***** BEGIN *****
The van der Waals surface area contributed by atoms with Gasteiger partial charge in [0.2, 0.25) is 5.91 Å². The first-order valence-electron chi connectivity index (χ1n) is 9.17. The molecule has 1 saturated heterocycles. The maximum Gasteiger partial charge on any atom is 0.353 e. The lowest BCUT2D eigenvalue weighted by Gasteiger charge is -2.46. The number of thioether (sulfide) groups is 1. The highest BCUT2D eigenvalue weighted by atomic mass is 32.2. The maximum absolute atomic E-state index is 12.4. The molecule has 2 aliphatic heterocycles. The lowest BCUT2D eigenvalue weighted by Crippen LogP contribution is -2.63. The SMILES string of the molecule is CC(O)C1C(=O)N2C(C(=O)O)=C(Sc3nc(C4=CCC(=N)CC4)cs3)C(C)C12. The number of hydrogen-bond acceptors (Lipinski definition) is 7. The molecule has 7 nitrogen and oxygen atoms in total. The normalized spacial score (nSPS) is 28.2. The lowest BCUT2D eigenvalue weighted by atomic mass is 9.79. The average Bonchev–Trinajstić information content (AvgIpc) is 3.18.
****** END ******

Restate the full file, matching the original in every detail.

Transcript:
The van der Waals surface area contributed by atoms with Gasteiger partial charge in [0.2, 0.25) is 5.91 Å². The first-order valence-electron chi connectivity index (χ1n) is 9.17. The molecule has 1 saturated heterocycles. The maximum Gasteiger partial charge on any atom is 0.353 e. The lowest BCUT2D eigenvalue weighted by Gasteiger charge is -2.46. The number of thioether (sulfide) groups is 1. The highest BCUT2D eigenvalue weighted by atomic mass is 32.2. The maximum absolute atomic E-state index is 12.4. The molecule has 2 aliphatic heterocycles. The lowest BCUT2D eigenvalue weighted by Crippen LogP contribution is -2.63. The SMILES string of the molecule is CC(O)C1C(=O)N2C(C(=O)O)=C(Sc3nc(C4=CCC(=N)CC4)cs3)C(C)C12. The number of hydrogen-bond acceptors (Lipinski definition) is 7. The molecule has 7 nitrogen and oxygen atoms in total. The normalized spacial score (nSPS) is 28.2. The lowest BCUT2D eigenvalue weighted by atomic mass is 9.79. The average Bonchev–Trinajstić information content (AvgIpc) is 3.18.